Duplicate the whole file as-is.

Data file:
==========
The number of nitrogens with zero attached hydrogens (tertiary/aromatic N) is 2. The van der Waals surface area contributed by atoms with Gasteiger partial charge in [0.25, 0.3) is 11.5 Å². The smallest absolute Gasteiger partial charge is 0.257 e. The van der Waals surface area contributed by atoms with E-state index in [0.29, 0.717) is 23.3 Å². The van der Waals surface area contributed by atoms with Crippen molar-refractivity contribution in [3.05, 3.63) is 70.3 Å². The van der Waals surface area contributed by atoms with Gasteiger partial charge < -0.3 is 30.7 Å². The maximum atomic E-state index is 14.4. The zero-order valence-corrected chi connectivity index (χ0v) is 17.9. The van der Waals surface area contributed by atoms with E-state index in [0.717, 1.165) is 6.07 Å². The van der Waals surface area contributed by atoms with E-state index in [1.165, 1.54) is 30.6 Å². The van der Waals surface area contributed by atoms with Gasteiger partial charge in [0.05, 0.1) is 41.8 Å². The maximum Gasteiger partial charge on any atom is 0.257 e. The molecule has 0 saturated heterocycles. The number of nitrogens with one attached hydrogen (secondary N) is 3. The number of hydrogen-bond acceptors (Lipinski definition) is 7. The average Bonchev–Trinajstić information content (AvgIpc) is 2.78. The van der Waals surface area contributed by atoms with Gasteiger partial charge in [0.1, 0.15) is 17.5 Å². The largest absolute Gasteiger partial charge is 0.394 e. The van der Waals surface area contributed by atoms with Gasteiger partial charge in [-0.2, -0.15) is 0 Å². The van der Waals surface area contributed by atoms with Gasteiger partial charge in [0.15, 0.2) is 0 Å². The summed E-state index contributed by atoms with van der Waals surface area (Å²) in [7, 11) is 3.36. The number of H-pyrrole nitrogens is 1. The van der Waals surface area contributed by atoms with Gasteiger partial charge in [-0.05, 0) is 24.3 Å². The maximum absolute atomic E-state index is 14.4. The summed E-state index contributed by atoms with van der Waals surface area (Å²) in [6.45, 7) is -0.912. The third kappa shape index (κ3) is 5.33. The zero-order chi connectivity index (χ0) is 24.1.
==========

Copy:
The number of nitrogens with zero attached hydrogens (tertiary/aromatic N) is 2. The van der Waals surface area contributed by atoms with Gasteiger partial charge in [0.25, 0.3) is 11.5 Å². The smallest absolute Gasteiger partial charge is 0.257 e. The van der Waals surface area contributed by atoms with E-state index in [0.29, 0.717) is 23.3 Å². The van der Waals surface area contributed by atoms with Crippen molar-refractivity contribution in [3.05, 3.63) is 70.3 Å². The van der Waals surface area contributed by atoms with Gasteiger partial charge < -0.3 is 30.7 Å². The maximum atomic E-state index is 14.4. The zero-order valence-corrected chi connectivity index (χ0v) is 17.9. The van der Waals surface area contributed by atoms with E-state index in [0.717, 1.165) is 6.07 Å². The van der Waals surface area contributed by atoms with E-state index in [1.165, 1.54) is 30.6 Å². The van der Waals surface area contributed by atoms with Gasteiger partial charge in [0.05, 0.1) is 41.8 Å². The maximum Gasteiger partial charge on any atom is 0.257 e. The molecule has 0 saturated heterocycles. The number of nitrogens with one attached hydrogen (secondary N) is 3. The number of hydrogen-bond acceptors (Lipinski definition) is 7. The average Bonchev–Trinajstić information content (AvgIpc) is 2.78. The van der Waals surface area contributed by atoms with Gasteiger partial charge in [0.1, 0.15) is 17.5 Å². The largest absolute Gasteiger partial charge is 0.394 e. The van der Waals surface area contributed by atoms with Gasteiger partial charge in [-0.2, -0.15) is 0 Å². The van der Waals surface area contributed by atoms with Gasteiger partial charge in [0.15, 0.2) is 0 Å². The summed E-state index contributed by atoms with van der Waals surface area (Å²) in [7, 11) is 3.36. The number of H-pyrrole nitrogens is 1. The van der Waals surface area contributed by atoms with Gasteiger partial charge in [-0.05, 0) is 24.3 Å². The maximum absolute atomic E-state index is 14.4. The summed E-state index contributed by atoms with van der Waals surface area (Å²) in [6.45, 7) is -0.912. The third kappa shape index (κ3) is 5.33. The zero-order chi connectivity index (χ0) is 24.1.